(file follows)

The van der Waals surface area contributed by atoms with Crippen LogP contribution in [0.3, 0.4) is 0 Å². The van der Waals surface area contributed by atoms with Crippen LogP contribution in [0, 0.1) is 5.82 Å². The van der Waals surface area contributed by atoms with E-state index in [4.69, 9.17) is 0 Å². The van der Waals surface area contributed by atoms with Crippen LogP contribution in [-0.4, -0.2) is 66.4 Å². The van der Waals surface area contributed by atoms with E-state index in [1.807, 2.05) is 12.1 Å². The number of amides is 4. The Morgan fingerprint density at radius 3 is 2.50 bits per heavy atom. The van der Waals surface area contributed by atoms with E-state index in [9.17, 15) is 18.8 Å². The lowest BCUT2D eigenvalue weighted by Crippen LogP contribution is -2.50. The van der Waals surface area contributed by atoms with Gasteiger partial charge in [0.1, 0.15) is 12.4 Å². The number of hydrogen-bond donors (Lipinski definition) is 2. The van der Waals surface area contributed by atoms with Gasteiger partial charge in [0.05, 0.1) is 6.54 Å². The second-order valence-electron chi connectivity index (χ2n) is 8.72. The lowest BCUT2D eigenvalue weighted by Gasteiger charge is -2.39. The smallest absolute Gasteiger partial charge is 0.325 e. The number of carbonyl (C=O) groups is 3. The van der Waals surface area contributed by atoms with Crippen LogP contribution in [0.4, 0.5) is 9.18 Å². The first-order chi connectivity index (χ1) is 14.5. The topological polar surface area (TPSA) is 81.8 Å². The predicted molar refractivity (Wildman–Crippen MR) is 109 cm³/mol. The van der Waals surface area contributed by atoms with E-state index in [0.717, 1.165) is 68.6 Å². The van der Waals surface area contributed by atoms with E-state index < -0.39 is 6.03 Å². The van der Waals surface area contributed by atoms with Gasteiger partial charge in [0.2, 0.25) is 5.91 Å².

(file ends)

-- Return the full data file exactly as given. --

The van der Waals surface area contributed by atoms with Crippen LogP contribution in [0.3, 0.4) is 0 Å². The van der Waals surface area contributed by atoms with Crippen LogP contribution in [0, 0.1) is 5.82 Å². The van der Waals surface area contributed by atoms with E-state index in [4.69, 9.17) is 0 Å². The van der Waals surface area contributed by atoms with Crippen LogP contribution in [-0.4, -0.2) is 66.4 Å². The van der Waals surface area contributed by atoms with E-state index in [1.807, 2.05) is 12.1 Å². The number of amides is 4. The Morgan fingerprint density at radius 3 is 2.50 bits per heavy atom. The van der Waals surface area contributed by atoms with E-state index in [9.17, 15) is 18.8 Å². The lowest BCUT2D eigenvalue weighted by Crippen LogP contribution is -2.50. The van der Waals surface area contributed by atoms with Gasteiger partial charge in [0.1, 0.15) is 12.4 Å². The number of hydrogen-bond donors (Lipinski definition) is 2. The van der Waals surface area contributed by atoms with Gasteiger partial charge in [0.05, 0.1) is 6.54 Å². The second-order valence-electron chi connectivity index (χ2n) is 8.72. The lowest BCUT2D eigenvalue weighted by Gasteiger charge is -2.39. The smallest absolute Gasteiger partial charge is 0.325 e. The number of carbonyl (C=O) groups is 3. The van der Waals surface area contributed by atoms with Crippen LogP contribution in [0.4, 0.5) is 9.18 Å². The first-order chi connectivity index (χ1) is 14.5. The topological polar surface area (TPSA) is 81.8 Å². The predicted molar refractivity (Wildman–Crippen MR) is 109 cm³/mol. The van der Waals surface area contributed by atoms with E-state index in [0.717, 1.165) is 68.6 Å². The van der Waals surface area contributed by atoms with E-state index < -0.39 is 6.03 Å². The van der Waals surface area contributed by atoms with Gasteiger partial charge in [0.2, 0.25) is 5.91 Å².